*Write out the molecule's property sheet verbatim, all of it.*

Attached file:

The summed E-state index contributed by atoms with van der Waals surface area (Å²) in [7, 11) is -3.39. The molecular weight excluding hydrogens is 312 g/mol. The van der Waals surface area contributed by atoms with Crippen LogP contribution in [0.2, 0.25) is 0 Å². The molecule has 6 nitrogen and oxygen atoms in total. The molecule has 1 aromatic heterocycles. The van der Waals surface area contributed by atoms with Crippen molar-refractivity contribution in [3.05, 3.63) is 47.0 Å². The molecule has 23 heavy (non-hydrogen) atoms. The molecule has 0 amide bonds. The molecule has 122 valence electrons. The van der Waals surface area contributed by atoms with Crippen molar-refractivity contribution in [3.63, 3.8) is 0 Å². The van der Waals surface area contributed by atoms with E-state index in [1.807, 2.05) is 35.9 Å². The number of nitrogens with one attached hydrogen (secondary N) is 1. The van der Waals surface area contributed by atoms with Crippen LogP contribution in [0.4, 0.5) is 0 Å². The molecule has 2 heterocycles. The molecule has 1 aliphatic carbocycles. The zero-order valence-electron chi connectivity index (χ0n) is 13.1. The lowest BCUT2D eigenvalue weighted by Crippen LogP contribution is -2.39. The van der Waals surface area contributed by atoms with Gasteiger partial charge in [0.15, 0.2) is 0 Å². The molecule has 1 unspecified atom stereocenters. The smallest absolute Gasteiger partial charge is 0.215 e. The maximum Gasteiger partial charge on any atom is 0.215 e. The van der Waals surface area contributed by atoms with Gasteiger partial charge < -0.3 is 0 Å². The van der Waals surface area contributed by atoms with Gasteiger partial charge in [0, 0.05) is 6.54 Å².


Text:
The summed E-state index contributed by atoms with van der Waals surface area (Å²) in [7, 11) is -3.39. The molecular weight excluding hydrogens is 312 g/mol. The van der Waals surface area contributed by atoms with Crippen LogP contribution in [0.2, 0.25) is 0 Å². The molecule has 6 nitrogen and oxygen atoms in total. The molecule has 1 aromatic heterocycles. The van der Waals surface area contributed by atoms with Crippen molar-refractivity contribution in [3.05, 3.63) is 47.0 Å². The molecule has 23 heavy (non-hydrogen) atoms. The molecule has 0 amide bonds. The molecule has 122 valence electrons. The van der Waals surface area contributed by atoms with Crippen molar-refractivity contribution in [3.63, 3.8) is 0 Å². The van der Waals surface area contributed by atoms with E-state index in [1.807, 2.05) is 35.9 Å². The number of nitrogens with one attached hydrogen (secondary N) is 1. The van der Waals surface area contributed by atoms with Crippen LogP contribution in [0.4, 0.5) is 0 Å². The molecule has 2 heterocycles. The molecule has 1 aliphatic carbocycles. The zero-order valence-electron chi connectivity index (χ0n) is 13.1. The lowest BCUT2D eigenvalue weighted by Crippen LogP contribution is -2.39. The van der Waals surface area contributed by atoms with Gasteiger partial charge in [0.15, 0.2) is 0 Å². The molecule has 1 unspecified atom stereocenters. The smallest absolute Gasteiger partial charge is 0.215 e. The maximum Gasteiger partial charge on any atom is 0.215 e. The van der Waals surface area contributed by atoms with Gasteiger partial charge < -0.3 is 0 Å². The van der Waals surface area contributed by atoms with Gasteiger partial charge in [0, 0.05) is 6.54 Å².